Coalition warplanes are continuing to pound military targets in Baghdad and in northern Iraq, near key oil facilities. U.S. Commander General Tommy Franks says coalition forces are making "rapid, and in some cases dramatic" progress in their push toward Baghdad.
Defense officials say explosions continue to rock Baghdad as coalition warplanes target Iraqi President Saddam Hussein's palace compound.
A British military spokesman said warplanes attacked strategic installations such as ammunition dumps, barracks, and communications facilities.
Coalition aircraft also blasted targets near the northern Iraqi oil center of Kirkuk, following the arrival of more U.S. Special Forces soldiers in the area.
In some battles coalition soldiers are now fighting troops from Iraq's elite Republican Guard.
U.S. Commander General Tommy Franks said that during an attack on a Republican Guard complex near Baghdad, one American Apache helicopter was lost and two crewmembers are missing in action. He said the helicopter was one of 30 or 40 involved in the mission. He disputed an Iraqi report that it was shot down by Iraqi farmers.
Iraqi television showed one helicopter still armed with guided missiles sitting in a grassy field near the city of Kerbala, south of Baghdad. Iraq says the crew has been taken prisoner.
Coalition tanks and troops have now covered about two-thirds of the distance from Kuwait to Baghdad.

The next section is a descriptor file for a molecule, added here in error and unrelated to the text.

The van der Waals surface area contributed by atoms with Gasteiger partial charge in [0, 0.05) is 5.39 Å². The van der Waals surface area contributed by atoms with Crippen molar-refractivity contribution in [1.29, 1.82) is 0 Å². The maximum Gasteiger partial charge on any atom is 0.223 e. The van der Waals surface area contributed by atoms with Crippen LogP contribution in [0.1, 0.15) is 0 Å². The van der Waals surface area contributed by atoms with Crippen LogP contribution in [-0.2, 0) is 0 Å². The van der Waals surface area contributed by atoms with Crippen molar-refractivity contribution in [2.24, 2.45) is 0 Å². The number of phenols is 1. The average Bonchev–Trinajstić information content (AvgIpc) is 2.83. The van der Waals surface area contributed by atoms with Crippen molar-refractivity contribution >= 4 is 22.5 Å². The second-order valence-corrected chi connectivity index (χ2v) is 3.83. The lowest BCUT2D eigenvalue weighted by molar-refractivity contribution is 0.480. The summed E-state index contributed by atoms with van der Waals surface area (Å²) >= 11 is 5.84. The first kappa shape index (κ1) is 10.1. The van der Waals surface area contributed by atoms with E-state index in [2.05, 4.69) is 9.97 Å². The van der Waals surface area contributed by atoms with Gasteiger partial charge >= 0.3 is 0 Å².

General Franks said Special Operations soldiers are operating in northern and western Iraq hunting for ballistic missile systems and weapons of mass destruction. "Our Special Operations forces from the United Kingdom, the U.S., Australia are conducting direct action and strategic reconnaissance operations across the country. Major land combat formations continue to move as you have seen them move over the last three or four days. Progress toward our objectives has been rapid and in some cases dramatic," he said.
General Franks says about 3,000 Iraqi soldiers have surrendered, and that coalition soldiers are in contact with Iraqi unit leaders in an effort to convince them to give up the fight.
The commander says he is not surprised that coalition forces have suffered some casualties on the way to Baghdad and are fighting some Iraqi troops that are still loyal to Saddam Hussein.
"Our forces have met sporadic resistance in a number of places on the battlefield. But as our troops fight, even in isolated areas, there will be casualties. There have been casualties because from the perspective of the fighting man on the ground, even an isolated set of combat situations represents violence, which he must see face to face," General Franks said.
He also said anti-mining operations are ongoing in the Persian Gulf to clear the way for humanitarian supplies, which he says should begin arriving within several days.